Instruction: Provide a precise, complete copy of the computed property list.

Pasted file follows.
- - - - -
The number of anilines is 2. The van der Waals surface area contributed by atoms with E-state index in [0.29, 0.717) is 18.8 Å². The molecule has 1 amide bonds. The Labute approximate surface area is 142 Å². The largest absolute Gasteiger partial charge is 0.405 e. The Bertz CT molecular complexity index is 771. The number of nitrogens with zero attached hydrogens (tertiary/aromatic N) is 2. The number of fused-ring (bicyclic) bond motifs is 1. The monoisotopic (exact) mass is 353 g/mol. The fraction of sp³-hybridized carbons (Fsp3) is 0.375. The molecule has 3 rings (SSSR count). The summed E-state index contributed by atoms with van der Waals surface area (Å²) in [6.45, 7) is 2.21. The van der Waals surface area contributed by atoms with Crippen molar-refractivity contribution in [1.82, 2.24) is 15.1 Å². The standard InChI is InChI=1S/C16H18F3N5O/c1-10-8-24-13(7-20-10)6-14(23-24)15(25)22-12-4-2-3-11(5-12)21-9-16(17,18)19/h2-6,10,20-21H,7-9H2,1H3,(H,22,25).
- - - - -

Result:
The number of anilines is 2. The van der Waals surface area contributed by atoms with E-state index in [0.29, 0.717) is 18.8 Å². The molecule has 1 amide bonds. The Labute approximate surface area is 142 Å². The largest absolute Gasteiger partial charge is 0.405 e. The Bertz CT molecular complexity index is 771. The number of nitrogens with zero attached hydrogens (tertiary/aromatic N) is 2. The number of fused-ring (bicyclic) bond motifs is 1. The monoisotopic (exact) mass is 353 g/mol. The fraction of sp³-hybridized carbons (Fsp3) is 0.375. The molecule has 3 rings (SSSR count). The summed E-state index contributed by atoms with van der Waals surface area (Å²) in [6.45, 7) is 2.21. The van der Waals surface area contributed by atoms with Crippen molar-refractivity contribution in [1.82, 2.24) is 15.1 Å². The standard InChI is InChI=1S/C16H18F3N5O/c1-10-8-24-13(7-20-10)6-14(23-24)15(25)22-12-4-2-3-11(5-12)21-9-16(17,18)19/h2-6,10,20-21H,7-9H2,1H3,(H,22,25).